This is where Bigelow goes from solidly entertaining to genuinely great. The Hurt Locker is the most positively intense movie I’ve ever seen. Again it’s a naturally tense subject but I don’t think anyone could have done it better. It looks, sounds and feels how I’ve seen combat in Iraq described: violent, nervous, ambiguous, and sweltering. Jeremy Renner surprises you the whole time as James. Similarly to Point Break it makes you see how some people could be drawn to the excitement of reckless danger.

Some have argued that The Hurt Locker inaccurately portrays the US military. If it was simply distracting to those who were in the military, that’s totally understandable. If anyone thinks that makes it a bad movie, I extremely disagree.

Apparently the uniforms, lack of radio communication, and other details were way off and that the main character was reckless and unfit for the job. Here’s some other things that probably were different from a tour of duty in Iraq:
-Artistic lighting
-The movie skips to the parts where stuff is happening
-All people present contribute to a theme or the plot, both of which don’t exist in real life
-You don’t need to sign up for the military to experience The Hurt Locker
-The Hurt Locker is much shorter than a typical year-long deployment

Hardly any movies accurately show any job. If a movie wants you to think a character is successful and creative, they’ll show him working on architecture on a big drafting table, even though as I understand most modern architects work on computers and more frequently they couldn’t find an architecture job and are doing something else. It’s a mental shortcut for the audience, not a shout-out for all the architects. The Hurt Locker needs to use what we already think about war to draw us in, but it also builds on that to change our minds about it. It shows Sgt. James as a stereotypical cowboy hero and then proves how his personality hurts him or his team. The fact that everyone disagrees with how he operates is the main conflict of the entire movie. They think he’s unnecessarily dangerous but he’s actually in it FOR the danger. For how long can his luck keep up? For how long can we keep asking people to do this?

Finally screenwriter Mark Boal was embedded with a bomb squad in Iraq, and one of the guys he was with sued him for basing “virtually all of the situations”in the movie on him without compensating him. So someone thought it was pretty accurate!

Zero Dark Thirty

Young CIA analyst Maya devotes her life to the decade-long manhunt for Osama bin Laden. She fights to convince her peers and bosses of her theories and finally must trust the military with the task of killing him.

Zero Dark Thirty totally rules. It’s less explosive than The Hurt Locker but its slow burn glues my eyes to the screen for every second. Jessica Chastain is my favorite actor ever and this is probably her best role. She’s a ferocious maniac, a stone-cold killer, and a relatable, vulnerable, lovable kid. In this character Bigelow shows us the struggles of a woman trying to make it in a man’s job. The story condenses a crazy amount of information and is just confusing enough to help us forget we all know the ending already. That ending, the raid on bin Laden’s compound, is probably my least favorite part of the movie but the way it’s shot is classic Bigelow excellence. Every bit of it feels so real and human. Again the script by Mark Boal impresses by bringing in a bunch of random guys and making you quickly care about them. Probably the most impressive thing about this movie is how much of it shouldn’t work, but it all does.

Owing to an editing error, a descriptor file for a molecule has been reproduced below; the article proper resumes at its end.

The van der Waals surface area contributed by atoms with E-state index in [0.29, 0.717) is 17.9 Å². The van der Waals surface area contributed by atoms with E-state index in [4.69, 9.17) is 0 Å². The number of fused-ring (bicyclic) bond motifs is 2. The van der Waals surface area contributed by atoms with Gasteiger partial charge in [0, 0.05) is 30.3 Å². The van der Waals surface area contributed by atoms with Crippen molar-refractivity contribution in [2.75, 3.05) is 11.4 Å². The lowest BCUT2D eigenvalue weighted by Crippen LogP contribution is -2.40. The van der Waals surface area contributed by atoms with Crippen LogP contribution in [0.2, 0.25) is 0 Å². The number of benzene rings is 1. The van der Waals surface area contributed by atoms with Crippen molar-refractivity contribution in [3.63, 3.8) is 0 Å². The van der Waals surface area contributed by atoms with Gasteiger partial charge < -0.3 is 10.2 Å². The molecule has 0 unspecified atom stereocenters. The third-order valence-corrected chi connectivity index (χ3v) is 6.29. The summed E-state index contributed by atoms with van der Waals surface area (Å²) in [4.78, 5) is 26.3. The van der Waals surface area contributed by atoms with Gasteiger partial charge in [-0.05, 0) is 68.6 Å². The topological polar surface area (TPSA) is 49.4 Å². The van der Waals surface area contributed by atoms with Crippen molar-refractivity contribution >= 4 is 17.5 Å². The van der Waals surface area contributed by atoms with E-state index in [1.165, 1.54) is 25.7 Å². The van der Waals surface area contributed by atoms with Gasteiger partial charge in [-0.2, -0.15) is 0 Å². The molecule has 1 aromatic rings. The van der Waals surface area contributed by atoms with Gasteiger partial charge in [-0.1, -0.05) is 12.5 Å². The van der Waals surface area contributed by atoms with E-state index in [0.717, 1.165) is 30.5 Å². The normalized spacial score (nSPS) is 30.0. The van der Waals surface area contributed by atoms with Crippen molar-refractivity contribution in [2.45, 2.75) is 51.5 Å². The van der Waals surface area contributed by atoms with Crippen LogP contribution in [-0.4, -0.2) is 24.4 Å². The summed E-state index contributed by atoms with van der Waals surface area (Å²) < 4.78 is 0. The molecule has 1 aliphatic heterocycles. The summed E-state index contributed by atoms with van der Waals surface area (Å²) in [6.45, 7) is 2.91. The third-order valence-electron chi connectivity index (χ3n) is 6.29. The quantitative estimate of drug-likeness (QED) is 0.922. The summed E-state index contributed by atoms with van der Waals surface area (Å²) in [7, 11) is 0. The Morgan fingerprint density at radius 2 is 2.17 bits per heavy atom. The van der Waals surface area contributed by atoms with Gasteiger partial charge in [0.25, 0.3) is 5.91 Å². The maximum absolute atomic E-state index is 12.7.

Much has been said about Zero Dark Thirty’s portrayal of torture. A common complaint is that the movie implies information received during torture was used to find bin Laden. This may be correct but man, did you even watch the movie?  The character Mark goes from maybe getting too into torture, to regretting it and wanting to change jobs, to openly doubting all information gained from torture since it’s frequently so inaccurate. Real progress only happens once they stop torturing guys and start doing real spy stuff. The only way to spell it out in the plot more would be cutting out CIA torture entirely (probably even more misleading) or having the first third of the movie be a bunch of unrelated red-herrings. To me that’s just not a realistic expectation. But if that’s what you needed to understand Kathryn Bigelow doesn’t love torture then yes, don’t watch this movie. Also please don’t vote.

The other reason I find those criticisms weird is that Zero Dark Thirty is such a tragedy. No one came out of it thinking, “Yup, the system works! U-S-A! U-S-A!” I probably came closer to thinking we maybe shouldn’t have even killed bin Laden than I did to thinking we should keep torturing people. I can’t help but think all these movie reviewers were just in their seats imagining conservative old red-staters fist-pumping the air for two and a half hours. I caught it in the theater in South Dakota and Arizona though, and everyone kept their fists politely in their laps. If anything, keeping the usefulness of torture ambiguous allows any person to accept the movie’s premise and really ask themselves if this is worth it either way. Otherwise they’d just assume it’s propaganda and mentally check out.